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October 10, 2004

To the Spanker Boy Wonder.


After a hectic couple of days spent looking for someone to move into our room, quitting our jobs and saying good-bye to our friends (more drinking, will it ever stop?), we pack our bags and hit the road. We bum a lift from our friend Lil who's driving to Scotland and offers to drop us off on the way (thanks Lil!!) and meet John and Sue, the owners of the Spanker (Tuesday night is spanking night) who will be our hosts (and bosses) for the next 2 months. At least that was the way it was supposed to go.

After a week we got a call about a job building a boat on a tropical island (Kirribus), it meant cutting our trip short (or at the very least condensing it) but it did open up other possibilities. The lure of 28 degrees every day and a unique cultural experience, coupled with the fact that there was a very real chance that this island wouldn't be there in a couple of years (it's only a couple of metres above sea level) was proving irresistible. Another plus was less time travelling meant we didn't need to keep working to sustain the rest of the trip, so we told John and Sue who took it pretty well. They asked us to stay until a couple of staff came back from holidays and we agreed, happy for the time to reorganise ourselves (and the extra money wouldn't go astray either). The Spanker was home to a good selection of English beers including a few "Real Ales", you know, the ones that you pull by hand with the lever thingy (think flat and warm). They take some getting used to, but beer is an acquired taste anyway and I didn't have much else to do so I had the time to acquire it. The Spanker also had real food, not easy to find these days and people would drive for miles to come for a carvery dinner on Sunday, in fact if you hadn't booked your table by Thursday then you were too late. So we were kept pretty busy, which is probably just as well because we had no transport and Nether Heage was only a little country village, one of those places with a pub, a corner shop (that doubles as a post office) and a great big flippin' windmill. What it lacked in size it made up for in charm. It was like stepping back 30 or so years to a time where people tipped their hats and said "you awright Bill?" and "I op me duc" to each other on the street. A place where people had time to chat to each other and a trip down to the shop to get milk could take an hour or so. The sort of place people go to retire, and peaceful and quiet as it was we both got the feeling that perhaps we weren't quite ready for life at this pace.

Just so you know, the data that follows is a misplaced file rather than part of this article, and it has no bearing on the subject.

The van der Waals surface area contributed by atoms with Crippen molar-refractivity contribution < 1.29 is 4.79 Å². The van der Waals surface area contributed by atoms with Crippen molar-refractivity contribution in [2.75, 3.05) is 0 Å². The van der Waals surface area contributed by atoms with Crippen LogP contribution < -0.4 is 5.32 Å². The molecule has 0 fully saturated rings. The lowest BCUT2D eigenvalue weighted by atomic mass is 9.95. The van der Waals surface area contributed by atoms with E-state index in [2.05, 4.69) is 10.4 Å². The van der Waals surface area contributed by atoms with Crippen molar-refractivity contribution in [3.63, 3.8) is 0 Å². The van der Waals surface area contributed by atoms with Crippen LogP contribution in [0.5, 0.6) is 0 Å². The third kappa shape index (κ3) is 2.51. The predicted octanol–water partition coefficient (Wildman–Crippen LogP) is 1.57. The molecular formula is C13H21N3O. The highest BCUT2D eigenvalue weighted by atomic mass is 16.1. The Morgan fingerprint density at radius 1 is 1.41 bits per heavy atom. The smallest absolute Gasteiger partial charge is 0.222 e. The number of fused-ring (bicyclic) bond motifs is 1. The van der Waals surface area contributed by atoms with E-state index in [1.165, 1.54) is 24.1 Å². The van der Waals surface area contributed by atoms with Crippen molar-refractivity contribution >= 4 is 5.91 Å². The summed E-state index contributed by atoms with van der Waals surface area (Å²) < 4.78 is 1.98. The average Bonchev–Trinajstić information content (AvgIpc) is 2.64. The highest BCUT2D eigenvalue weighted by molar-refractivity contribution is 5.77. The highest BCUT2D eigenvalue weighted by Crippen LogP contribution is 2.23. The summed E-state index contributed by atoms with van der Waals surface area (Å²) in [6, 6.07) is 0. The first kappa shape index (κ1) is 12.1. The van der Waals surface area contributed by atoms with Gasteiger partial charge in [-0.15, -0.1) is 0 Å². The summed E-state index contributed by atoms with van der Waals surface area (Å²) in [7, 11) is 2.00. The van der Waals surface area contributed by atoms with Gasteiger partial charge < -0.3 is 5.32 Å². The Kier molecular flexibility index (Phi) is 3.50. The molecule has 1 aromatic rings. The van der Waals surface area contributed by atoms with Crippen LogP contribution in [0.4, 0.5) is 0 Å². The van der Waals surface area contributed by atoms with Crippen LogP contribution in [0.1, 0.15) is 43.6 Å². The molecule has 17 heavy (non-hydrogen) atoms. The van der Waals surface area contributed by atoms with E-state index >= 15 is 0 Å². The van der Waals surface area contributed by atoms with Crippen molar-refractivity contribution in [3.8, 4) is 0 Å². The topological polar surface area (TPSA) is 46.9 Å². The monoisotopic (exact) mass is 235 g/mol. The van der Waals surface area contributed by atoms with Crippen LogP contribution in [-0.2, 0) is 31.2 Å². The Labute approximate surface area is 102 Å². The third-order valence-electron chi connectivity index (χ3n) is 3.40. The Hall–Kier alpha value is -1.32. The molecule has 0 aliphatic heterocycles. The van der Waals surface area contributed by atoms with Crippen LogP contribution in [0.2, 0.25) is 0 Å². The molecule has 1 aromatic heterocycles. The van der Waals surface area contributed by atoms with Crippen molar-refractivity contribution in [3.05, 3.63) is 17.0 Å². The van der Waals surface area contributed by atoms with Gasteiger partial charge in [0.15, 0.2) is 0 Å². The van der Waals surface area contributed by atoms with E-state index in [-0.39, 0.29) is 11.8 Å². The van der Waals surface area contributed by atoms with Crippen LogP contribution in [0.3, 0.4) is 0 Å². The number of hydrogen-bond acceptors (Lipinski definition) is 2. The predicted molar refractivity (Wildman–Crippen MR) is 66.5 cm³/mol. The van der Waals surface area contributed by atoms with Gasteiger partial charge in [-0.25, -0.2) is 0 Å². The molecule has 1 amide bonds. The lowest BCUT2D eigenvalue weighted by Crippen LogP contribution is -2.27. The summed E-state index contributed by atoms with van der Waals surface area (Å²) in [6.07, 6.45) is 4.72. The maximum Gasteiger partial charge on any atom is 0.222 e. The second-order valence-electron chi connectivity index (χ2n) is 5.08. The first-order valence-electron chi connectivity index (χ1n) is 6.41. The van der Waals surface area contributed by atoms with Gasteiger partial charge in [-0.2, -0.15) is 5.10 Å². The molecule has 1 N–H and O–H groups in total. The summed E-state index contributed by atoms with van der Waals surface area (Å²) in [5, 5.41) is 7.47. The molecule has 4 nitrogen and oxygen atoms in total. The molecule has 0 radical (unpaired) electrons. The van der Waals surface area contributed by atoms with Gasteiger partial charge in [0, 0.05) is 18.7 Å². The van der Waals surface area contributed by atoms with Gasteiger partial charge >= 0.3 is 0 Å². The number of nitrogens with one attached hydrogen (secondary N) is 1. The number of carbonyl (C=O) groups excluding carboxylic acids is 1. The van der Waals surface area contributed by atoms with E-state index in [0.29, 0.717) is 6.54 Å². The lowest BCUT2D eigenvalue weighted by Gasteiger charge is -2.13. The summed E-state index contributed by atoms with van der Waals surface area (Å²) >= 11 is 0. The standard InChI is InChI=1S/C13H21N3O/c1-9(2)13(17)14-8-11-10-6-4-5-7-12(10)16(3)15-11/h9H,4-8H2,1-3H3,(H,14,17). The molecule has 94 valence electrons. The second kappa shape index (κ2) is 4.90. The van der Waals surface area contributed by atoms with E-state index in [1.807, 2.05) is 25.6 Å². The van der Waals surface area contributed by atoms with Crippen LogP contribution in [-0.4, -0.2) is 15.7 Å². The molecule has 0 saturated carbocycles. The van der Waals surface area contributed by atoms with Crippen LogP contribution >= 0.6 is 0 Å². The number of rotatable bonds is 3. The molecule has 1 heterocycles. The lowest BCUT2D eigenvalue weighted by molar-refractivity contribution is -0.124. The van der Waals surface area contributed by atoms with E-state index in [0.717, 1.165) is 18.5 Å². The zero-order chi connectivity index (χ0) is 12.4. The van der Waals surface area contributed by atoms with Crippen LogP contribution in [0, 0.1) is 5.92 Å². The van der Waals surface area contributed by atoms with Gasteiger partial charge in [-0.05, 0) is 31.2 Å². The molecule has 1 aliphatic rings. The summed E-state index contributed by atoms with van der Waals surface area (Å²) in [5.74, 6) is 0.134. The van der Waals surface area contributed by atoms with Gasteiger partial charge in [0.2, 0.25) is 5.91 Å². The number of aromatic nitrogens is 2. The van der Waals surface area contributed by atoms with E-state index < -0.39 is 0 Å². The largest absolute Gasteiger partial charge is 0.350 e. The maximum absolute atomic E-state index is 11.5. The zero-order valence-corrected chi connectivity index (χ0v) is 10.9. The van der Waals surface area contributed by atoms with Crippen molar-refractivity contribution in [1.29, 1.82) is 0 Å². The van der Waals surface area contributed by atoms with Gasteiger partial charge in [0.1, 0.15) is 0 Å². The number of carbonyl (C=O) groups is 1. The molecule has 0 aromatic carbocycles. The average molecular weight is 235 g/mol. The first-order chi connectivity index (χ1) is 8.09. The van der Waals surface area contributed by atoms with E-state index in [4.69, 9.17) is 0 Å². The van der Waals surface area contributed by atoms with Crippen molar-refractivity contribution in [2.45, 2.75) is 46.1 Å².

Posted by Zach & Emily on October 10, 2004 09:07 PM
Category: The U.K

Loved your photos and stories of Old Blighty. The village looks so twee. Keep in touch - Mother

Posted by: M & D on October 11, 2004 10:17 PM
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